« Reply #15 on: July 17, 2013, 05:08:36 PM »
Norma,

Please describe how you opened this one differently.

Nate
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Re: Totally Different Pizza from the same dough
« Reply #16 on: July 17, 2013, 06:46:24 PM »
Some fine looking pie Norma.   ;D

Just when I think I've seen and eaten enough pizza, you made me want more! Looks great.

Thanks Kevin and Jeff!

Norma


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Re: Totally Different Pizza from the same dough
« Reply #17 on: July 17, 2013, 06:51:07 PM »
Careful, it is addicting!  I keep some in my purse for emergencies. >:D :-D

Diana,

I can see that Aleppo could become highly addicting.  Lol, about you keeping some in your purse for emergencies.   :-D 8)  Steve didn't get to try out the Aleppo you sent him and he really liked it yesterday too.  Darn Steve went on a camping Bluegrass trip early this morning until Sunday in NY.  I wonder if he remembered to take his Aleppo with him.   :-D  I do know that he didn't forget his beer because he already had it in his truck at market yesterday.   :angel:

Norma

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Re: Totally Different Pizza from the same dough
« Reply #18 on: July 17, 2013, 07:00:23 PM »
Norma,

Please describe how you opened this one differently.

Nate

Nate,

I formed a distinct rim first when I was opening that dough ball and was careful not to touch the rim as much I didn't have to when stretching the skin to the full size of the pizza.  When I normally open my tomato pie doughs I really press on the dough ball and don't care if the fermentation bubbles are smashed in the rim because the tomato pies pizzas I have seen really don't have a distinct rim.  I really can't decide if I want a distinct rim or not in my future tomato pies, but really wonder what I should do.  I did post videos a long while ago when I opened skins for the preferment Lehmann doughs.  If you saw them you would have seen how I opened the dough balls for this pizza.  I really think it isn't all in the higher temperature that you can get oven spring.  I think some of it has to do with if your dough balls are fermented enough and also how you open the dough balls.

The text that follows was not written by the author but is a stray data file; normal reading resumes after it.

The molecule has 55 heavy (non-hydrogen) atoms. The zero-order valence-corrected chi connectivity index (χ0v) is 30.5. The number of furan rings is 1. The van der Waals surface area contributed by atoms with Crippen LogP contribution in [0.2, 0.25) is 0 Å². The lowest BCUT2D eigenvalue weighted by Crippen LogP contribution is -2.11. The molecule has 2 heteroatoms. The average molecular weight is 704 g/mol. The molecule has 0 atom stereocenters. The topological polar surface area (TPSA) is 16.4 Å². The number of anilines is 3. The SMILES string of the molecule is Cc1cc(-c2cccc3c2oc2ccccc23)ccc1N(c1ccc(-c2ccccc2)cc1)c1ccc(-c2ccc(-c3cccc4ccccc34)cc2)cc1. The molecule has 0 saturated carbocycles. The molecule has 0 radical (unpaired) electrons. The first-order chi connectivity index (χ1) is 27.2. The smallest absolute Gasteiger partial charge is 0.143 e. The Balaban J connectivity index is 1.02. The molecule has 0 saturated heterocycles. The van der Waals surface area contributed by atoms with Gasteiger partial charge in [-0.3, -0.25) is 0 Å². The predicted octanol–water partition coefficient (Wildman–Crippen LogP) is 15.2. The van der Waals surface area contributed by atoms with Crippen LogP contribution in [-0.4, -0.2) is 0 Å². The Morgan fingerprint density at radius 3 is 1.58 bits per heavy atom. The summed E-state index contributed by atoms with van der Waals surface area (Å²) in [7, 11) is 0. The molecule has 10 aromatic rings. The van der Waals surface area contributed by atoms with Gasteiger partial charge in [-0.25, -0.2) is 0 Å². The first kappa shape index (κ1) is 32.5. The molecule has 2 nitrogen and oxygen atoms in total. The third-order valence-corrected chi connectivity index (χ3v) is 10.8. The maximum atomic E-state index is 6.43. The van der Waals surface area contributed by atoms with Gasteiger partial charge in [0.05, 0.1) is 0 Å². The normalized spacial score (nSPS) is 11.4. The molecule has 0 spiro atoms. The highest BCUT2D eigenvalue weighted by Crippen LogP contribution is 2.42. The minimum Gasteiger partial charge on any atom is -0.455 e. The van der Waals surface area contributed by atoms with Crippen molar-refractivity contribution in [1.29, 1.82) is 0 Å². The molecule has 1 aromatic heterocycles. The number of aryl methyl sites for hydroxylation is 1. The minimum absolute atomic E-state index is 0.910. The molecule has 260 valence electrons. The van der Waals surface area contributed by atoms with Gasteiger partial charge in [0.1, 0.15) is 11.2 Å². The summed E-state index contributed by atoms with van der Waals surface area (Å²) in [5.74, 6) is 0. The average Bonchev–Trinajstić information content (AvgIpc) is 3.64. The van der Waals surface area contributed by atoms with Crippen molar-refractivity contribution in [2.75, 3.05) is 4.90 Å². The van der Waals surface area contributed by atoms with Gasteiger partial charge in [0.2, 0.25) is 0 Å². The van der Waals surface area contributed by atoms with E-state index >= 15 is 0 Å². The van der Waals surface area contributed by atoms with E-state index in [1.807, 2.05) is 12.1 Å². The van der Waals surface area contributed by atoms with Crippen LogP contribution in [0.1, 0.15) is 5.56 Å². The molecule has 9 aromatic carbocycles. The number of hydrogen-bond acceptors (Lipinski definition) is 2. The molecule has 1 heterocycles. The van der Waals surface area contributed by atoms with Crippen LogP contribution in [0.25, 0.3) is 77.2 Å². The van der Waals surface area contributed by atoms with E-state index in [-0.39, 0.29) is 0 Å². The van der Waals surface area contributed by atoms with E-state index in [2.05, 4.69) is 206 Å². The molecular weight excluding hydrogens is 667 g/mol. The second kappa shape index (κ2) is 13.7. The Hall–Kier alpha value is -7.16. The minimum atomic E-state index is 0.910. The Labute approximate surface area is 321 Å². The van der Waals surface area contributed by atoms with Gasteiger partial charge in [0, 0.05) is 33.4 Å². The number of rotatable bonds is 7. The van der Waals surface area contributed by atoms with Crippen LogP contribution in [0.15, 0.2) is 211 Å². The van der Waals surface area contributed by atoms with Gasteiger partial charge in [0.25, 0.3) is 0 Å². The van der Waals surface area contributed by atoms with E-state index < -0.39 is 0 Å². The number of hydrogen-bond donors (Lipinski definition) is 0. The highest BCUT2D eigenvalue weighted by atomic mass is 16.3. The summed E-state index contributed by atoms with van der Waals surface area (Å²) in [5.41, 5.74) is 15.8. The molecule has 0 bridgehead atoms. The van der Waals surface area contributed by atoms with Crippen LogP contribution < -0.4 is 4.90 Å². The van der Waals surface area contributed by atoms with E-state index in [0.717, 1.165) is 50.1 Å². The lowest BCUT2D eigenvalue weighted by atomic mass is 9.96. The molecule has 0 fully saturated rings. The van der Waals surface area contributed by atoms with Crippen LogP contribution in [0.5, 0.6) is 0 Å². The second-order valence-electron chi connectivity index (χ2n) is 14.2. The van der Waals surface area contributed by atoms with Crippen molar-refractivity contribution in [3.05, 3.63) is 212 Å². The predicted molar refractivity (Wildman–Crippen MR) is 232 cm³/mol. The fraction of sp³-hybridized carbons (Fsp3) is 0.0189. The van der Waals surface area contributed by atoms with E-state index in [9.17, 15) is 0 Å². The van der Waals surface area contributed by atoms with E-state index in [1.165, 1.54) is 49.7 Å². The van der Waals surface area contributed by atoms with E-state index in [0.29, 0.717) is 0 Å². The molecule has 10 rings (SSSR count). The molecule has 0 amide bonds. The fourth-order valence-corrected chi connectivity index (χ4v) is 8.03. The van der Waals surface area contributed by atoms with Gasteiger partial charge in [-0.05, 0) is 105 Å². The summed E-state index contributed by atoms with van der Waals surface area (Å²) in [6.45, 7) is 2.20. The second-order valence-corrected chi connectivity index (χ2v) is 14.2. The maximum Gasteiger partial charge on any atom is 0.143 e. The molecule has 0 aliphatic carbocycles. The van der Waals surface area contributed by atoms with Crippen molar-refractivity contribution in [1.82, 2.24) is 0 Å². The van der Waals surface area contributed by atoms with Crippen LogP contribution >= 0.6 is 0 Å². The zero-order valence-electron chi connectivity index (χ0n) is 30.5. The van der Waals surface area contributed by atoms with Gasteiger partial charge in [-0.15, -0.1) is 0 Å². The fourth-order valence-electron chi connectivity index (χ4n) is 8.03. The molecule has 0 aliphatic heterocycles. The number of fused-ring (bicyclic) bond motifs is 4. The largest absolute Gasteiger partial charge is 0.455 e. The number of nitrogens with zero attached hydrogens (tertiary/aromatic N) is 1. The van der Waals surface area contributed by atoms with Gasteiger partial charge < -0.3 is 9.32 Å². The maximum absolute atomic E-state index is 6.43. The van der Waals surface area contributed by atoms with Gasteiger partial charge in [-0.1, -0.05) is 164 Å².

Norma

Offline stegosaurus!

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Re: Totally Different Pizza from the same dough
« Reply #19 on: July 17, 2013, 10:20:55 PM »
Lately I've been seeing a lot of statements on these forums that it's "easy" or "simple" to make great pizza.  I don't know about the rest of you, but IMO it's quite challenging to make great pizza.  It took me a ton of time and effort before I started turning out restaurant-quality pies at home... and i'm still quite a novice and have a lot of things that I want to improve.  I think that anyone who says it's "easy" is either a pizza genius, or is living such a blissful existence that it doesn't matter either way!   :chef:
I agree and disagree. It didn't take me very long and I would call it quite simple, but that was after doing research before ever buying an ingredient and using all the information here. This forum literally saved me probably hundreds of dollars and tens of hours in poor pizza making. This site allows it to be "simple" if you're ok with following recipes and halfwayI decent in a kitchen its pretty easy to use others formulas that they labored over perfecting. I know that's what I did. It depends on if you count all the time I spent reading and researching (which was quite extensive because I didn't wanna go through too much trial and error). If you do it wasn't simple at all. If you don't then pizza came fairly naturally to me then.
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Offline tinroofrusted

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Re: Totally Different Pizza from the same dough
« Reply #20 on: July 17, 2013, 10:45:33 PM »
I agree and disagree. It didn't take me very long and I would call it quite simple, but that was after doing research before ever buying an ingredient and using all the information here. This forum literally saved me probably hundreds of dollars and tens of hours in poor pizza making. This site allows it to be "simple" if you're ok with following recipes and halfwayI decent in a kitchen its pretty easy to use others formulas that they labored over perfecting. I know that's what I did. It depends on if you count all the time I spent reading and researching (which was quite extensive because I didn't wanna go through too much trial and error). If you do it wasn't simple at all. If you don't then pizza came fairly naturally to me then.